In a historic move for Washington, the state Senate this week passed legislation that would bring much-needed transparency to government unions and help protect the interests of both employees and taxpayers in public-sector collective bargaining.
Senate Bill 5226, introduced by Sen. Randi Becker (R-Yelm), passed 26-22. The Freedom Foundation-supported legislation would require unions representing public employees to file basic financial reports with the state Public Employment Relations Commission on an annual basis. The legislation mirrors the federal Labor Management Reporting and Disclosure Act (LMRDA), which has governed private-sector unions since 1959.
If ultimately passed into law, SB 5226 would make government unions more accountable to the public employees they represent. Since state law permits unions the extraordinary privilege of requiring public employees to pay dues as a condition of employment, requiring that unions be financially transparent with their members and the public is a reasonable expectation.
The Washington Federation of State Employees (WFSE) decried the bill's passage, telling its members its intent is to "take away your bargaining power."
WFSE also claimed that the bill, "generated little testimony in support, except largely from the Freedom Foundation, a think tank bankrolled by corporate foundations including the Koch Brothers network."
In reality, five current and former union-represented public employees joined the Freedom Foundation in testifying in favor of the bill before the Commerce and Labor Committee and the Ways and Means Committee. Only union lobbyists were opposed.
On the Senate floor, all but one Republican, Sen. Pam Roach (R-Auburn), voted for the measure. Two Democrats, Sen. Tim Sheldon (D-Potlatch) and Sen. Jim Hargrove (D-Hoquiam), also voted in favor. More information about SB 5226 is available here.
Another bill, SB 5854, introduced by Sen. John Braun (R-Centralia), passed just before the Wednesday cutoff. If signed into law, the legislation would create an online library of all collective bargaining agreements (CBAs) between public entities and labor unions. While these important policy documents are already public records, the Public Employment Relations Commission estimated last year that about 2,000 CBAs exist in Washington. The sheer number of documents makes them difficult to access for research or comparative analysis.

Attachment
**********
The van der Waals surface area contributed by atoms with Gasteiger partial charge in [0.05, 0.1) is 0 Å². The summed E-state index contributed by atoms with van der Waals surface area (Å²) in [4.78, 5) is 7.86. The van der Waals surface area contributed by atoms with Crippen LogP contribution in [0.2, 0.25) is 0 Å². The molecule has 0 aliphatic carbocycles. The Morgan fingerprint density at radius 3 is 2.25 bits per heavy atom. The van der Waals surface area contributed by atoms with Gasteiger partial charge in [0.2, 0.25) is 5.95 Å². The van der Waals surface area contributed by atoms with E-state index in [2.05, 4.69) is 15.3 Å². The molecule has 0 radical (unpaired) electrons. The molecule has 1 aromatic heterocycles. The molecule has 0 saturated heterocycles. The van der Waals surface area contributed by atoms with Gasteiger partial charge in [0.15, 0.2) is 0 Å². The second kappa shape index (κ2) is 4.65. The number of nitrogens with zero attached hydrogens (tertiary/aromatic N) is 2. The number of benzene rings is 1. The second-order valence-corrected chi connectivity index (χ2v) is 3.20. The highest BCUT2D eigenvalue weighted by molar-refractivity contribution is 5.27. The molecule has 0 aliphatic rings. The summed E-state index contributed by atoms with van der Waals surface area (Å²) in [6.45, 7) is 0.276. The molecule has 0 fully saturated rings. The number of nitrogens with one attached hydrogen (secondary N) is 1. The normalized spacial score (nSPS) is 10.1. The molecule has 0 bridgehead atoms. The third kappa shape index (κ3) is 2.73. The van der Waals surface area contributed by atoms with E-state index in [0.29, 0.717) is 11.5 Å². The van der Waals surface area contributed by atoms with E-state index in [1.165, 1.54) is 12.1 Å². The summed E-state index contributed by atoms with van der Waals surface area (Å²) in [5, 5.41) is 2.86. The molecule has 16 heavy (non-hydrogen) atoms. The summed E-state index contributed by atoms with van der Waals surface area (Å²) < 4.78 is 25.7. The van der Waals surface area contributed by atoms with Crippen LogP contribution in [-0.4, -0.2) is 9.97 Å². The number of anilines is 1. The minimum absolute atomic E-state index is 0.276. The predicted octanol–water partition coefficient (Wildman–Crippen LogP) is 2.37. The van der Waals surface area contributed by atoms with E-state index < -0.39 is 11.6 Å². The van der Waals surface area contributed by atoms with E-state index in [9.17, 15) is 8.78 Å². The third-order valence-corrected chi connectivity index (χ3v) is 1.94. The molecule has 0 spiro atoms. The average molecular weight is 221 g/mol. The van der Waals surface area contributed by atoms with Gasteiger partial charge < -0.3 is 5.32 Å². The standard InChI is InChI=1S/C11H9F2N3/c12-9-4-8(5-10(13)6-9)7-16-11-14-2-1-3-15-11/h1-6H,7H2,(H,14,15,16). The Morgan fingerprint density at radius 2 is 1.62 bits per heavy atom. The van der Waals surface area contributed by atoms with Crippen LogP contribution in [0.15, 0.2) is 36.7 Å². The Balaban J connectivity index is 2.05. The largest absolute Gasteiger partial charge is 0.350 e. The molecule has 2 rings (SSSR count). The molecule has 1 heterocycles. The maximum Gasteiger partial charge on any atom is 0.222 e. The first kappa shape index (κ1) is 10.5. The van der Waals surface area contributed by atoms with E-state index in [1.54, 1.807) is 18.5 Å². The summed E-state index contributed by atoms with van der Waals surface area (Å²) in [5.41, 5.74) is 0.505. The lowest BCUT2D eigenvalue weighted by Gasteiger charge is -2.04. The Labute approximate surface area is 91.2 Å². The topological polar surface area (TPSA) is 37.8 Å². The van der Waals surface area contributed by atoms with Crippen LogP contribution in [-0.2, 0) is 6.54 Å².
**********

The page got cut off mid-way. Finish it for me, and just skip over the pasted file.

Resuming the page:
Other states, such as New Hampshire, maintain online databases of collective bargaining agreements.
In addition to the Freedom Foundation, SB 5854 was supported by the Washington State School Directors Association and Allied Daily Newspapers.
The legislation was approved by the Senate 30-19. Four Democrats joined with Republicans in supporting the legislation. All 19 "no" votes came from Democrats.
Other promising union reform legislation didn't make it past the cutoff. Examples of bills that passed out of the Senate Commerce and Labor Committee but were not brought to the Senate floor for a vote include:
- SB 5671 (Sen. Michael Baumgartner): Would have brought state law into compliance with the U.S. Supreme Court's Harris v. Quinn decision, which allows workers in groups considered "public employees solely for the purposes of collective bargaining" to opt-out of union dues. More info available here.
- SB 5329 (Sen. John Braun): Would have required that collective bargaining negotiations between public employers and labor unions be open to the public. More info available here.
- SB 5332 (Sen. Braun): Would have required that local minimum wage and paid sick leave laws apply equally to both union and non-union firms. Currently, many local wage and benefit regulations exempt unionized firms, which creates an incentive for non-union employers to unionize as a way to get around the requirements. More info available here.
- SB 5552 (Sen. Mike Padden): Would have clarified and standardized state law governing workers with a religious objection to union membership. It also sought to remove unconstitutional provisions and give workers greater control over choosing a charity to send their dues to in place of the union.
- SB 5045 (Sen. Jan Angel): Would have permitted public employees to call for a vote to get rid of a union security/mandatory dues requirement from their collective bargaining agreement. More info available here.
- SB 5237 (Sen. Mike Hewitt): Would have allowed public employees more time to file the necessary paperwork to change unions or decertify a union. More info available here.
- SB 5602 (Sen. Judy Warnick): Would have prohibited public employers from paying the salaries of union representatives to work on union business. More info available here.
The lack of action on SB 5671, SB 5329 and SB 5332 was somewhat surprising, since these bills were listed on the Majority Coalition Caucus's website as "key bills" to come out of the Commerce and Labor Committee.
Nevertheless, the 2015 legislative session has already seen a level of attention given to public-sector union reform that is unprecedented in recent history. Unions have taken notice, with the Washington State Labor Council recently denouncing the common-sense collective bargaining reforms being promoted by the "the right-wing Freedom Foundation."
And the session isn't over yet.